New Cases: 15

Active Cases: 117

Cumulative cases: 269

Resolved cases: 152

Hospitalizations: 0

ICU: 0

Age range: 5 to 70

Total tests: 73,254 [The province is now reporting total completed tests, rather than the number of negative tests.]

*Public Health has reset the numbers as of the beginning of the second wave of COVID in this province, which it is dating to October 1. Total cumulative numbers can be found on the provincial COVID website.



Dr. Strang addressed the “rapidly developing” issue of COVID vaccine distribution, saying Nova Scotia has been told to expect Health Canada approval of the Pfizer vaccine as early as next week and to prepare to accept a small amount of the vaccine in December and then small weekly allotments for the first 12 weeks of 2012. Strang said it is estimated the first allotments will cover about 75,000 people (although there is no guarantee they will receive this amount) and they have identified an ultra-low temperature freezer in which to store it at the tertiary and teaching complex in Halifax.

The province will be receiving a second freezer from the federal government which will be installed at the bio depot for vaccines in the Burnside Industrial Park. The Premier noted that other ultra-low temperature freezers have been identified in the private sector and that procurement is also looking at purchasing “what is required.” Strang says a broader immunization campaign is expected to begin in Q2 2021 and the federal government believes it can vaccinate everyone who wishes to be vaccinated in 2021, although he also noted that they’d heard disturbing news yesterday about Pfizer scaling back its production targets.

Strang says there is a lot of detailed work to be done planning for the distribution of the vaccine in terms of determining who will be receiving it and how they will receive it, particularly given the storage requirements for the Pfizer vaccine. He said the province will begin work on these plans next week with the assistance of a team of logisticians from the Canadian Armed Forces.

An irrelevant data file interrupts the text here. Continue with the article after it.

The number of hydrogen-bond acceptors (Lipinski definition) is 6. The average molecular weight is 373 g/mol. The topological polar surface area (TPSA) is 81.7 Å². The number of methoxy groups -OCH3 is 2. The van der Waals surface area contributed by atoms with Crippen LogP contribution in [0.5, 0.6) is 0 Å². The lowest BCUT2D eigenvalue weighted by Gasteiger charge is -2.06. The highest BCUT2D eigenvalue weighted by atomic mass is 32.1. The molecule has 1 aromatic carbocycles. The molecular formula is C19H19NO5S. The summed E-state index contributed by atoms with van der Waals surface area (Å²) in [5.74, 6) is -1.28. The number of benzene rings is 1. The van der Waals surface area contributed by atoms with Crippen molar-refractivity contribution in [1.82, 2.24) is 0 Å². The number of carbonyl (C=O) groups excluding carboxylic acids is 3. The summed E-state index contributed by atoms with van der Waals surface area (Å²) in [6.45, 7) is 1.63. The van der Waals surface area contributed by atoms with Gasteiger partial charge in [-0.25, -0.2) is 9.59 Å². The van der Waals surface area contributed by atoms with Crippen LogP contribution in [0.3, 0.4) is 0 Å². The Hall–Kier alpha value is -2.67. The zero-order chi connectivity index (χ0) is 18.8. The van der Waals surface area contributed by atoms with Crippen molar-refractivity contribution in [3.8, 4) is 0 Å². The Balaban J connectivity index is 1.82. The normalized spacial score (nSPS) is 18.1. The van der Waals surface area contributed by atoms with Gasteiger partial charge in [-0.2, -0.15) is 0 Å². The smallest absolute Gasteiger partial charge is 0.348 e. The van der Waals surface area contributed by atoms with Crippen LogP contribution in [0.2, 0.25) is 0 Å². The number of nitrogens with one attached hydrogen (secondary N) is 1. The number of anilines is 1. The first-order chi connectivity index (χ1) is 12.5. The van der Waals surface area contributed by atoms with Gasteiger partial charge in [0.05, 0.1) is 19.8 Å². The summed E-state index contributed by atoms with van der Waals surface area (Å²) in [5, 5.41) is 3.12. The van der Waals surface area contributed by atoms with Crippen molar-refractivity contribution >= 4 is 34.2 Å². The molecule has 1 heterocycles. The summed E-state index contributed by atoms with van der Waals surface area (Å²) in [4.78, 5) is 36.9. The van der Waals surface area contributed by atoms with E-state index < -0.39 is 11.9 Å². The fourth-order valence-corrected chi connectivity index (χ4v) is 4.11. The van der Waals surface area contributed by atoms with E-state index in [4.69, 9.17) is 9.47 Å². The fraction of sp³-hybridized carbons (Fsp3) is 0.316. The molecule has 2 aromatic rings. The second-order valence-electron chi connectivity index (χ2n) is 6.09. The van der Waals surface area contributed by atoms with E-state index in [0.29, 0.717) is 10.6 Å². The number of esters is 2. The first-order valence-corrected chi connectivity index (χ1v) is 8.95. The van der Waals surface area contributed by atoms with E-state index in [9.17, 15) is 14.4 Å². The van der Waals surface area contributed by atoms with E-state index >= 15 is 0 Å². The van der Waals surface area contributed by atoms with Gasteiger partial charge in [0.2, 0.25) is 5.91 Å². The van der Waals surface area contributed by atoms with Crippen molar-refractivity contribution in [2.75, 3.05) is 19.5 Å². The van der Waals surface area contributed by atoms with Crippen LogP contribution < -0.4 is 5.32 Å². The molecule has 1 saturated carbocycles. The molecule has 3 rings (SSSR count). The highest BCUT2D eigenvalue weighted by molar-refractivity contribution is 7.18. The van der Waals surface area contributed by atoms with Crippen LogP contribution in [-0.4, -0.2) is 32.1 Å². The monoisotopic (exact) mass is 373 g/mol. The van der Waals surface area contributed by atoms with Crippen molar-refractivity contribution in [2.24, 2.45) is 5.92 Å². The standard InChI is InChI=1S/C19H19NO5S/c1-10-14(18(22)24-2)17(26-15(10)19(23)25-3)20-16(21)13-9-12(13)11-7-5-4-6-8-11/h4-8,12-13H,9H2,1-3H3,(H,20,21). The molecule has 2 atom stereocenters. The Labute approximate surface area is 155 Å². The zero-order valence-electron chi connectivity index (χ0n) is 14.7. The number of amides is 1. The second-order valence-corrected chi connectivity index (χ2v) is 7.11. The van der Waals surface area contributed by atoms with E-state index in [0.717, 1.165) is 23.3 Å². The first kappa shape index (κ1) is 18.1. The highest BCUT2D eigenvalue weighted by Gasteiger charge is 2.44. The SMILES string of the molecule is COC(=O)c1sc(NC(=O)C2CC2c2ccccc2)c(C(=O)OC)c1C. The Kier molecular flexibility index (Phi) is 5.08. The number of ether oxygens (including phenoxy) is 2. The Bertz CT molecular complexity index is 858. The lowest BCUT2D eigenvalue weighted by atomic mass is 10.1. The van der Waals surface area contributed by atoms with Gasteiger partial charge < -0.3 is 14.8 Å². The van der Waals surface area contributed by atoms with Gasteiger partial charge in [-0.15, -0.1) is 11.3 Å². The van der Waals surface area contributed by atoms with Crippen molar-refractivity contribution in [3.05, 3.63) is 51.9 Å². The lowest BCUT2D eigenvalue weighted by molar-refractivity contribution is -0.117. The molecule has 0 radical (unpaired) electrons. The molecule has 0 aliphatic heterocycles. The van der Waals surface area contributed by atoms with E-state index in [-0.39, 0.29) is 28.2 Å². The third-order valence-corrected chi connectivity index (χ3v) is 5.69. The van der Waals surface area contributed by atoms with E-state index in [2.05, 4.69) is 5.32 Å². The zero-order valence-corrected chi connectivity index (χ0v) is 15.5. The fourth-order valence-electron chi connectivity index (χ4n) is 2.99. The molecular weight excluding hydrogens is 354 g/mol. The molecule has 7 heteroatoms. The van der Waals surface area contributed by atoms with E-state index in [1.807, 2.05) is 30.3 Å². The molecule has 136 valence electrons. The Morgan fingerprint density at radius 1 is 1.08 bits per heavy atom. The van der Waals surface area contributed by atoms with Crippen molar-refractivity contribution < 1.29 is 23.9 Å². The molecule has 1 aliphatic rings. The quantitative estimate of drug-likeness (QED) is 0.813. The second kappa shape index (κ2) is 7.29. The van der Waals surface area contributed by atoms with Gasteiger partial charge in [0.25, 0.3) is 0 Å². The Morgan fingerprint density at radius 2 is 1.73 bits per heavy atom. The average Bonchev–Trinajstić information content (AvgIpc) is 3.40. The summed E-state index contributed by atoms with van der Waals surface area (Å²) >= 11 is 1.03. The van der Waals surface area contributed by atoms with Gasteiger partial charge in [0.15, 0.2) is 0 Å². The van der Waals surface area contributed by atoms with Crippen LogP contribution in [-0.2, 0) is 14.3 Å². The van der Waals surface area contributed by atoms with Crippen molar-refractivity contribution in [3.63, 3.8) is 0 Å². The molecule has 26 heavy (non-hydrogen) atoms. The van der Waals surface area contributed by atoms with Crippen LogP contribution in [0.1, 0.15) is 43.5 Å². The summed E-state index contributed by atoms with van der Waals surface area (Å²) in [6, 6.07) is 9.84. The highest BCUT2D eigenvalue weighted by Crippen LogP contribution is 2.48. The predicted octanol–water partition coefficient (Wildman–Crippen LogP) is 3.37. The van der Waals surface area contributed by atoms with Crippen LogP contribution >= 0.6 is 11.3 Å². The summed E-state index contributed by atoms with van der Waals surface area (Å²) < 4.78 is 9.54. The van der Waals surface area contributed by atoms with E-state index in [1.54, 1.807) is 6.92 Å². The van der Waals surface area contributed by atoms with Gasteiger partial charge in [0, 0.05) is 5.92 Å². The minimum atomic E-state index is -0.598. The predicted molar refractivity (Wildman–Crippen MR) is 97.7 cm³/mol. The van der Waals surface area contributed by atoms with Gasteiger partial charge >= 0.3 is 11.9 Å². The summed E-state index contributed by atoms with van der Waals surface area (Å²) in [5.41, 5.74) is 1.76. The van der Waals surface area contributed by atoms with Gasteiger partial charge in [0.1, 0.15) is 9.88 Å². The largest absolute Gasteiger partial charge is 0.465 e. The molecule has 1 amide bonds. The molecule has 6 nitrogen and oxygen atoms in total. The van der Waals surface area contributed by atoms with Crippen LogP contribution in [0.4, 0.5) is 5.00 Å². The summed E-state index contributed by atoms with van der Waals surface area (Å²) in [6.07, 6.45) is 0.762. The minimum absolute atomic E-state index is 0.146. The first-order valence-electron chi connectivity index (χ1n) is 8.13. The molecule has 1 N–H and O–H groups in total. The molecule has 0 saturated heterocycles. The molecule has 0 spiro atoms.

In terms of who will get these first doses, the National Advisory Committee on Immunization has released more detailed guidance on prioritizing vaccine delivery. The priority groups will be:

  • Long-term-care facility residents and staff.
  • Frontline healthcare workers treating COVID patients.
  • Older adults, beginning with those 80+, then 75+, then 70 to 75.

The Premier noted that the job of the federal government is to secure the supply of vaccines, while the job of the provinces is to ensure the infrastructure and supplies — including swabs and syringes — are in place to distribute the vaccine and he thanked everyone in NS who is working on the plan for vaccine delivery. He also reiterated that he hoped distribution of the vaccine would be conducted on a per capita basis.



There were a number of questions related to COVID in schools. Dr. Strang noted that we’ve had “about eight” cases in schools, most individual, and none of which involved initial exposure in the school. Moreover, he said, contact testing has identified only one additional case of COVID in connection to a school case, so he sees nothing at this point in time that suggests a need to move to the blended learning model in schools.

Strang also said that in the schools where COVID cases have been identified, the Public Health team connects with both the affected school and the regional center for education, figures out where in the school the person was, identifies any close contacts and, in the cases dealt with so far, reaches out to them within 24 hours advising them to self-isolate.

Asked about the possibility the Christmas break will be extended in Nova Scotia schools (something the Education Minister has said is under discussion), Dr. Strang said the epidemiology is just one factor the Education Ministry is considering in making this decision.


Community spread

Asked about the percentage of Nova Scotia’s 269 COVID cases that are attributable to community spread, Strang said it was roughly 40% but that it is largely confined to the Central Zone.

Strang said asymptomatic testing across the province will help them determine if there has been any degree of spread outside the Halifax Zone.